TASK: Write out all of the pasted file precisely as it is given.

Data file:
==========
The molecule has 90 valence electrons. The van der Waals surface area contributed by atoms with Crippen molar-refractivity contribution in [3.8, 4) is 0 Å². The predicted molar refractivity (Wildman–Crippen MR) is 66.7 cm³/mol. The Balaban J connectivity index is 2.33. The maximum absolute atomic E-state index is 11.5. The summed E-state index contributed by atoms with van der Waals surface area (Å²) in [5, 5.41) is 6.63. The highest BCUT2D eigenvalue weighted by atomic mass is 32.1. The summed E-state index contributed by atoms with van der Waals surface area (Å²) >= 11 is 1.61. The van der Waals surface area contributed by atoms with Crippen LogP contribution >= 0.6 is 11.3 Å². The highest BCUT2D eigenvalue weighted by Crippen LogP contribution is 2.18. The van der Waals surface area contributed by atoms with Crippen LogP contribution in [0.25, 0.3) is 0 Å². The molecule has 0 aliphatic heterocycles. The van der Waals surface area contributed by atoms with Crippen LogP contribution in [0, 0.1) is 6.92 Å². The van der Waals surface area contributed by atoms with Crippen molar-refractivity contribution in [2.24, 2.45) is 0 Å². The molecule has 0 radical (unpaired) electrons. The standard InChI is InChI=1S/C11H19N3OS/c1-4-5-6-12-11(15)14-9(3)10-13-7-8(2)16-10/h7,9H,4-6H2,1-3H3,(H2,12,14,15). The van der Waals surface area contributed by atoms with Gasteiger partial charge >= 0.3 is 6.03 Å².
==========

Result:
The molecule has 90 valence electrons. The van der Waals surface area contributed by atoms with Crippen molar-refractivity contribution in [3.8, 4) is 0 Å². The predicted molar refractivity (Wildman–Crippen MR) is 66.7 cm³/mol. The Balaban J connectivity index is 2.33. The maximum absolute atomic E-state index is 11.5. The summed E-state index contributed by atoms with van der Waals surface area (Å²) in [5, 5.41) is 6.63. The highest BCUT2D eigenvalue weighted by atomic mass is 32.1. The summed E-state index contributed by atoms with van der Waals surface area (Å²) >= 11 is 1.61. The van der Waals surface area contributed by atoms with Crippen LogP contribution >= 0.6 is 11.3 Å². The highest BCUT2D eigenvalue weighted by Crippen LogP contribution is 2.18. The van der Waals surface area contributed by atoms with Crippen LogP contribution in [0.25, 0.3) is 0 Å². The molecule has 0 aliphatic heterocycles. The van der Waals surface area contributed by atoms with Crippen LogP contribution in [0, 0.1) is 6.92 Å². The van der Waals surface area contributed by atoms with Crippen molar-refractivity contribution in [2.24, 2.45) is 0 Å². The molecule has 0 radical (unpaired) electrons. The standard InChI is InChI=1S/C11H19N3OS/c1-4-5-6-12-11(15)14-9(3)10-13-7-8(2)16-10/h7,9H,4-6H2,1-3H3,(H2,12,14,15). The van der Waals surface area contributed by atoms with Gasteiger partial charge >= 0.3 is 6.03 Å².